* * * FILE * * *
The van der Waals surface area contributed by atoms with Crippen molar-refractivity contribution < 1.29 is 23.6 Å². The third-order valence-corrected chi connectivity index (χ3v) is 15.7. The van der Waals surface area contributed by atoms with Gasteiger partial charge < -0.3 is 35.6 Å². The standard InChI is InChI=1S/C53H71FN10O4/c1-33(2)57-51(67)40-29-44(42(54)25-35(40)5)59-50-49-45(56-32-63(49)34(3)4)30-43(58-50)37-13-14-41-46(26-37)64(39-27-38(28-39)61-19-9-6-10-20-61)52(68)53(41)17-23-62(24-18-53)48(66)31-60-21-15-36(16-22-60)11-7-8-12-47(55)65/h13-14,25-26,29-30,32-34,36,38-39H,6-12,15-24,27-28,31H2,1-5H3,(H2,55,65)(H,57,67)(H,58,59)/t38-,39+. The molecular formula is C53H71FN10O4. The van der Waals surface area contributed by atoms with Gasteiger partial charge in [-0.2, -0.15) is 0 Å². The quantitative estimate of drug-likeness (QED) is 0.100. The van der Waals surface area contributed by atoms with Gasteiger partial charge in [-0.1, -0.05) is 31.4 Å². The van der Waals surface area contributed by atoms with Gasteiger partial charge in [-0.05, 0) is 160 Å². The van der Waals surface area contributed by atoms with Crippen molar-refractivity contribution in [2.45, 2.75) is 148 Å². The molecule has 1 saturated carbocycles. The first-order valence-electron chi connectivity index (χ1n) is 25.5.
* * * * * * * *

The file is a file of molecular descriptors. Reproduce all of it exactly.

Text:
The van der Waals surface area contributed by atoms with Crippen molar-refractivity contribution < 1.29 is 23.6 Å². The third-order valence-corrected chi connectivity index (χ3v) is 15.7. The van der Waals surface area contributed by atoms with Gasteiger partial charge < -0.3 is 35.6 Å². The standard InChI is InChI=1S/C53H71FN10O4/c1-33(2)57-51(67)40-29-44(42(54)25-35(40)5)59-50-49-45(56-32-63(49)34(3)4)30-43(58-50)37-13-14-41-46(26-37)64(39-27-38(28-39)61-19-9-6-10-20-61)52(68)53(41)17-23-62(24-18-53)48(66)31-60-21-15-36(16-22-60)11-7-8-12-47(55)65/h13-14,25-26,29-30,32-34,36,38-39H,6-12,15-24,27-28,31H2,1-5H3,(H2,55,65)(H,57,67)(H,58,59)/t38-,39+. The molecular formula is C53H71FN10O4. The van der Waals surface area contributed by atoms with Gasteiger partial charge in [-0.2, -0.15) is 0 Å². The quantitative estimate of drug-likeness (QED) is 0.100. The van der Waals surface area contributed by atoms with Gasteiger partial charge in [-0.1, -0.05) is 31.4 Å². The van der Waals surface area contributed by atoms with Gasteiger partial charge in [-0.05, 0) is 160 Å². The van der Waals surface area contributed by atoms with Crippen molar-refractivity contribution in [2.45, 2.75) is 148 Å². The molecule has 1 saturated carbocycles. The first-order valence-electron chi connectivity index (χ1n) is 25.5.